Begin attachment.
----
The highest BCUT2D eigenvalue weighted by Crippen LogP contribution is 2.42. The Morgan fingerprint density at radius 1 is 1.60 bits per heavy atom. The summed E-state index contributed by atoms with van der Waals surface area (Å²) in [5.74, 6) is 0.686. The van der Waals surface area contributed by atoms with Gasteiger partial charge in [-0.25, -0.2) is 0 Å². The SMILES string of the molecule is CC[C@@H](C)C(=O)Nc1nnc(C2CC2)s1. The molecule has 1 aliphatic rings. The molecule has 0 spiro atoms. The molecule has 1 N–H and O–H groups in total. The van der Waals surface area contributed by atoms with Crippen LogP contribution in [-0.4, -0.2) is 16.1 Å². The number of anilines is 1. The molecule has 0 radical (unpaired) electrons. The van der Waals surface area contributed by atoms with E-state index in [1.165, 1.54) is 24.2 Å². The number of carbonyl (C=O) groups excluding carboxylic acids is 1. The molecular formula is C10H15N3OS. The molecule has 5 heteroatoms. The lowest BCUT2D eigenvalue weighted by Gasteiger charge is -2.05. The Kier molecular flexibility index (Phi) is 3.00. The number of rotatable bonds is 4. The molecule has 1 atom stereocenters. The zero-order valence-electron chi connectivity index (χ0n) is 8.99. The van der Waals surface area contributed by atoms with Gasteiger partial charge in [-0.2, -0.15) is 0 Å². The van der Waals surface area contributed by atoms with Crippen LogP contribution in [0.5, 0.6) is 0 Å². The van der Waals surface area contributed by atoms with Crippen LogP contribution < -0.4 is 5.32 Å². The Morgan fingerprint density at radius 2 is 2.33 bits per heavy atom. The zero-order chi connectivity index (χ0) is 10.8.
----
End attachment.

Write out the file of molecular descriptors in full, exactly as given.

The highest BCUT2D eigenvalue weighted by Crippen LogP contribution is 2.42. The Morgan fingerprint density at radius 1 is 1.60 bits per heavy atom. The summed E-state index contributed by atoms with van der Waals surface area (Å²) in [5.74, 6) is 0.686. The van der Waals surface area contributed by atoms with Gasteiger partial charge in [-0.25, -0.2) is 0 Å². The SMILES string of the molecule is CC[C@@H](C)C(=O)Nc1nnc(C2CC2)s1. The molecule has 1 aliphatic rings. The molecule has 0 spiro atoms. The molecule has 1 N–H and O–H groups in total. The van der Waals surface area contributed by atoms with Crippen LogP contribution in [-0.4, -0.2) is 16.1 Å². The number of anilines is 1. The molecule has 0 radical (unpaired) electrons. The van der Waals surface area contributed by atoms with E-state index in [1.165, 1.54) is 24.2 Å². The number of carbonyl (C=O) groups excluding carboxylic acids is 1. The molecular formula is C10H15N3OS. The molecule has 5 heteroatoms. The lowest BCUT2D eigenvalue weighted by Gasteiger charge is -2.05. The Kier molecular flexibility index (Phi) is 3.00. The number of rotatable bonds is 4. The molecule has 1 atom stereocenters. The zero-order valence-electron chi connectivity index (χ0n) is 8.99. The van der Waals surface area contributed by atoms with Gasteiger partial charge in [-0.2, -0.15) is 0 Å². The van der Waals surface area contributed by atoms with Crippen LogP contribution in [0.5, 0.6) is 0 Å². The van der Waals surface area contributed by atoms with Crippen LogP contribution < -0.4 is 5.32 Å². The Morgan fingerprint density at radius 2 is 2.33 bits per heavy atom. The zero-order chi connectivity index (χ0) is 10.8.